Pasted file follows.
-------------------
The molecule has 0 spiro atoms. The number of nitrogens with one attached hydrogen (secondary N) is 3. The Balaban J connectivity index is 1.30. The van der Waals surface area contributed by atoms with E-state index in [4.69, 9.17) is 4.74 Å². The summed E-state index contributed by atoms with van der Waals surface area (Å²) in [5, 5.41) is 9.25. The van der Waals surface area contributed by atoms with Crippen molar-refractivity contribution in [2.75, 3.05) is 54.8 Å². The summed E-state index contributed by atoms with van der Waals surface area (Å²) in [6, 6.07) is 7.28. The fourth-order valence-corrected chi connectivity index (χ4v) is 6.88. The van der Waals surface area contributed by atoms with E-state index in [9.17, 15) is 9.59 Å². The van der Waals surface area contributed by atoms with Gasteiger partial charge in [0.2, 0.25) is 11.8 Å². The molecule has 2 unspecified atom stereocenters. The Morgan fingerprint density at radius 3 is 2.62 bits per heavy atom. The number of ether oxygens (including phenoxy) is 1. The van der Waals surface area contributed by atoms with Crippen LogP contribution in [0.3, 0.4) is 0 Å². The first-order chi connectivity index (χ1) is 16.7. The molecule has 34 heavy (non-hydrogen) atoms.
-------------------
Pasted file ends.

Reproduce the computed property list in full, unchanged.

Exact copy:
The molecule has 0 spiro atoms. The number of nitrogens with one attached hydrogen (secondary N) is 3. The Balaban J connectivity index is 1.30. The van der Waals surface area contributed by atoms with E-state index in [4.69, 9.17) is 4.74 Å². The summed E-state index contributed by atoms with van der Waals surface area (Å²) in [5, 5.41) is 9.25. The van der Waals surface area contributed by atoms with Crippen molar-refractivity contribution in [2.75, 3.05) is 54.8 Å². The summed E-state index contributed by atoms with van der Waals surface area (Å²) in [6, 6.07) is 7.28. The fourth-order valence-corrected chi connectivity index (χ4v) is 6.88. The van der Waals surface area contributed by atoms with E-state index in [9.17, 15) is 9.59 Å². The van der Waals surface area contributed by atoms with Gasteiger partial charge in [0.2, 0.25) is 11.8 Å². The molecule has 2 unspecified atom stereocenters. The Morgan fingerprint density at radius 3 is 2.62 bits per heavy atom. The number of ether oxygens (including phenoxy) is 1. The van der Waals surface area contributed by atoms with Crippen LogP contribution in [0.3, 0.4) is 0 Å². The first-order chi connectivity index (χ1) is 16.7. The molecule has 34 heavy (non-hydrogen) atoms.